Though on the aforementioned map there are I think 11? types of levels, not counting the boss levels. They are mostly unique - while there are spins on the same thing ( beat down X, beat down enemies to knock them into Y items, beat down Z in storm and W while using a filter) they still offer some relatively nuanced thing to them, making different skills useful.

    The skills- you unlock them by beating certain levels, and then you are free to mix and match them, as you can use 3 at the same time. All skills are passive, but most has an active effect - while there are true passives that give longer weapon use time on pickup, most get charged up by getting kills, then being used along/instead of a normal attack. They work well and are useful, though if you really want to fight flawlessly, some skills can really mess up your rhythm unless you pay extreme attention - same can happen with one-shot kill weapons, like dagger, bow and bomb, killing a multihit enemy in a single strike, then hitting a miss where they stood.

    Certain levels are surely harder than other by design, but I guess it depends on the player and their preferences too. The game is far from being impossible to beat, but with the scaling difficulty that is impossible to turn off, I think everyone can expect a quite consistent and unavoidable challenge.
    (I hated the last bomb level, took 10+, maybe 20 times because I constantly messed up at two points. I feel like I needed to get this out of my system)

    I’m not mad, i’m just disappointed. And confused a bit.

    Eternal Senia

    5.7 hours, no achievements
    Listening to 97% of the players saying it's great was as useful, as listening to 97% of ants telling me that leftover crumbs are awesome

    It feels bad to be among the 3-4% of players who vote this game negatively, but this is what the personal review system is for, right?
    I was playing the game because it got recommended me in the discovery queue at a point, and at a point I added it to my library; and because I am participating in an event where you're supposed to play the top rated games of your library - and Eternal Senia was in the top few unplayed ones with its 97% longterm review-rate. So I needed to finish it.

    As a forerunner - the game is not bad. Has ups and downs, and a lot of lukewarm mish-mash …filler-quality stuff to it. Knowing what the game is I'd never have added it to my library. I wouldn't recommend it to my friends because it lacks a solid backbone to enjoy, it's more like a timesink. Maybe you have more time, different taste, or - very likely - different friends, you may like it.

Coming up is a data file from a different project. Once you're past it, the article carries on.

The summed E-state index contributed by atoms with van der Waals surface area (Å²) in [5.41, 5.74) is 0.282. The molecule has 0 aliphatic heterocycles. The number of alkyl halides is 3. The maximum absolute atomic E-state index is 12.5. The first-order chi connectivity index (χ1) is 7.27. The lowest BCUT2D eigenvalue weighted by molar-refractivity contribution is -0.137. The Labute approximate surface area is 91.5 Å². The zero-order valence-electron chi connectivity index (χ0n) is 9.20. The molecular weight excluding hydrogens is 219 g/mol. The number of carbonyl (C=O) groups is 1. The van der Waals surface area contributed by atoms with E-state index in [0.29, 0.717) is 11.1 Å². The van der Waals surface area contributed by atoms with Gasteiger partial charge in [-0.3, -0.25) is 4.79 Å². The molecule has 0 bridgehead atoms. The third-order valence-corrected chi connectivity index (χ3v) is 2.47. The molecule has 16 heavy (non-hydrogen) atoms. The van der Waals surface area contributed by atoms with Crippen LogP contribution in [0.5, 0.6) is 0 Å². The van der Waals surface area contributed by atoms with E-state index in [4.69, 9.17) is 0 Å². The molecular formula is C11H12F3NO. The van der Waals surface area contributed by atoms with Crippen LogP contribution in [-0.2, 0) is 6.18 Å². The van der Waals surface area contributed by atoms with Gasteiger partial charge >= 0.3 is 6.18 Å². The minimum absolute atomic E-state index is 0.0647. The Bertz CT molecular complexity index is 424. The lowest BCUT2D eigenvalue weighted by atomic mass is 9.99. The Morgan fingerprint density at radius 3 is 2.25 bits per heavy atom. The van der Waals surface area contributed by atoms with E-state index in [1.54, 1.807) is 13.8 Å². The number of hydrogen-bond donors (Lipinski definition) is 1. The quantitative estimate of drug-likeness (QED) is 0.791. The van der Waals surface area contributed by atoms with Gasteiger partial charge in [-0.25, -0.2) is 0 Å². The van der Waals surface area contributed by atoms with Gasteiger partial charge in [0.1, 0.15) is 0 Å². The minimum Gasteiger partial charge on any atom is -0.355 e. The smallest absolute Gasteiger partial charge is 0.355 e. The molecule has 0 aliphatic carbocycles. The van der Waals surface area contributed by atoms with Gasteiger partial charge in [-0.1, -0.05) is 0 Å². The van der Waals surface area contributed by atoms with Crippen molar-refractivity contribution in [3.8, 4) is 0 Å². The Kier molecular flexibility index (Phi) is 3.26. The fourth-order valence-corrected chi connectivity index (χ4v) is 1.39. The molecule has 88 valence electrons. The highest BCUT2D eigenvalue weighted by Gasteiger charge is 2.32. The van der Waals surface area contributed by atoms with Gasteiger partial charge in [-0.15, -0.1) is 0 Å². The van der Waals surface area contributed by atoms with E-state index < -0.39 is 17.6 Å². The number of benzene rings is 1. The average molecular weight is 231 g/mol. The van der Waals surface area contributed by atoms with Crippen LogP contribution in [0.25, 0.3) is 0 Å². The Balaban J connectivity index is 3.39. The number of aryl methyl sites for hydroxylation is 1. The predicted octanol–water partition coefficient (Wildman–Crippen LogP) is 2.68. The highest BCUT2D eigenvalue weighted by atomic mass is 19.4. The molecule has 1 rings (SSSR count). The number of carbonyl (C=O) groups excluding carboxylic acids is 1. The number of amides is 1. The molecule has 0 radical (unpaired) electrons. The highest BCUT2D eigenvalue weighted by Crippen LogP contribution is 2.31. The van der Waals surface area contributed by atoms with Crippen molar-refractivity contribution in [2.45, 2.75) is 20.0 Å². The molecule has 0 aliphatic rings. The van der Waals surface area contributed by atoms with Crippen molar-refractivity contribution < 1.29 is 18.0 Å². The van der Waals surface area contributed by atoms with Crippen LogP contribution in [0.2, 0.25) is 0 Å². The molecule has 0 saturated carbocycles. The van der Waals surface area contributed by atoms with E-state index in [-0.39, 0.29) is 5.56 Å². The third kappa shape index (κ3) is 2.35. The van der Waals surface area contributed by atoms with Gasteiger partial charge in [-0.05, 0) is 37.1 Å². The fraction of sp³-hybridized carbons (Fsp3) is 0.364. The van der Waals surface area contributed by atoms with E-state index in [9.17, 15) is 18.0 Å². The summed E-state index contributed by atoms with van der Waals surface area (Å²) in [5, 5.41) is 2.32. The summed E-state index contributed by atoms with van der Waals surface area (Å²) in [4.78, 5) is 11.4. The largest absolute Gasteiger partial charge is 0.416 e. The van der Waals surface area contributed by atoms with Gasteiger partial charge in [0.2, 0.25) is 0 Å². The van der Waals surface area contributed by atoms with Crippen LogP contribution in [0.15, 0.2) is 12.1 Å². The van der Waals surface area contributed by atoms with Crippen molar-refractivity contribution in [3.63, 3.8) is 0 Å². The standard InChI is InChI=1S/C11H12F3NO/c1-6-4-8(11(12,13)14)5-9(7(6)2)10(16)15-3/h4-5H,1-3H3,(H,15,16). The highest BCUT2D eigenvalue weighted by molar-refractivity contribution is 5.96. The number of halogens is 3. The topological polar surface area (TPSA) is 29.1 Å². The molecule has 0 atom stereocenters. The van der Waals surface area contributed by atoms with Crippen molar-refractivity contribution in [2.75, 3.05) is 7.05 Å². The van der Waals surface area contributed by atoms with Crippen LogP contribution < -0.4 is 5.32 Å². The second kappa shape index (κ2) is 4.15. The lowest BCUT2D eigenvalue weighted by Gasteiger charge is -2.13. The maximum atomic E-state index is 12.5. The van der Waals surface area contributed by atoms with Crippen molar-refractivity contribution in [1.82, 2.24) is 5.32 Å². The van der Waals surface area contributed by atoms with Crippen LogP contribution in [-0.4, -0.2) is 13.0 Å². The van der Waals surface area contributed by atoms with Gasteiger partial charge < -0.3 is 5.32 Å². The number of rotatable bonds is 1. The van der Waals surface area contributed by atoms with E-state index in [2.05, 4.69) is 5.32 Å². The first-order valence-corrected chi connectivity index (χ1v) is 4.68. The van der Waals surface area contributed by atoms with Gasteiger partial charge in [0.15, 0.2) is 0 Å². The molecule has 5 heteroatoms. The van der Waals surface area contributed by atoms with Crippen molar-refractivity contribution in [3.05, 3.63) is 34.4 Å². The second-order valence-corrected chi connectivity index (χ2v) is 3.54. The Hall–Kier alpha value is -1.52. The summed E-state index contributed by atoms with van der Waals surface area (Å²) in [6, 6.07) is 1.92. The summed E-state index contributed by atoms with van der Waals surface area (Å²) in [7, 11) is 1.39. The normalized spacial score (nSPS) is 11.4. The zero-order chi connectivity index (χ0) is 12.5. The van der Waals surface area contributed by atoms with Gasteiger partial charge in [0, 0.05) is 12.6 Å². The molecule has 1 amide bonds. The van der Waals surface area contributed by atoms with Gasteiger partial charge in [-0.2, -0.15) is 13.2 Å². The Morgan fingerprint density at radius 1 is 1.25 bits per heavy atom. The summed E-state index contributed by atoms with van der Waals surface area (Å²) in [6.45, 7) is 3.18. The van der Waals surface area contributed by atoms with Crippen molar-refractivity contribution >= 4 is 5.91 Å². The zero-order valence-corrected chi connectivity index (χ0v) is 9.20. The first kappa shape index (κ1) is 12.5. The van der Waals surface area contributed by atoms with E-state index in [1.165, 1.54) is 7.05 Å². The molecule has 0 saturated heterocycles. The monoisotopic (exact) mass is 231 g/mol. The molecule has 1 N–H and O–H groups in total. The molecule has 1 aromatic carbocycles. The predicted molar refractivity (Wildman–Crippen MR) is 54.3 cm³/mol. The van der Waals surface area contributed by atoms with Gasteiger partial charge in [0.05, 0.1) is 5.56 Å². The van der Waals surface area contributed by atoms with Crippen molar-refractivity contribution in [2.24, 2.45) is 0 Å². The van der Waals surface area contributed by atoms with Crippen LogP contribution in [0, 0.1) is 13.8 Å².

So, about the game:
    I liked the music. Despite being super short and looping, the menu theme is pretty cool. Again, sorry - but a tune this catchy would deserve a game with more content. Other music during the game were quite distinct (especially the ones played during boss fights) and the sound effects were pretty good as well. Combat sounds effects OK.

    Graphics is a bit of mixed bag, feels better than standard RPG-Maker sprites, but nothing really outstanding. I don't know if the spell and lightning effects were original, but they were used pretty well for the most time. Environments were varied (3 different chapters) but really barren at many points, and there is just nothing much going on. It's an ARPG with 2-3 characters that you don't fight with, and it was made with RPG-Maker as the dev's first game project,

    And for that, they did a pretty good job, with the tools they've got. The combat is a real YMMV thing - it's grindy but easy, so it's either laidback and chill (I felt this way) or repetitive and meaningless, as others felt. The item system was sadly pretty horrible, upgrading a worn item can require up to 30-40 button presses because it needs to be unequipped, then in a submenu of a submenu of a menu you need to scroll though a list of all possible recipes to upgrade it, then go back and re-equip it.

    As I said, it feels weird to criticise someone's first attempt, but as the game is on Steam and in public, it can't get a universal pass. My main issue with the game is that it's - feels like admittedly, based on its description - a fanfiction-game of some characters from an MMO, and even ignoring the grammatical problems (It was painful to read "sis" a few hundred times, like a reminder if you'd ever forget who is the girl the protagonist nonstop talks about, despite never being present), it's a repetitive, cringey, anime-tropey story. There are barely any dialogue to be found, only monologues.
    There are I guess multiple pages worth ramblings about " I relied on you, but I want to help, I'm independent, where are you" from a character who's avatar is constantly blushing and/or crying.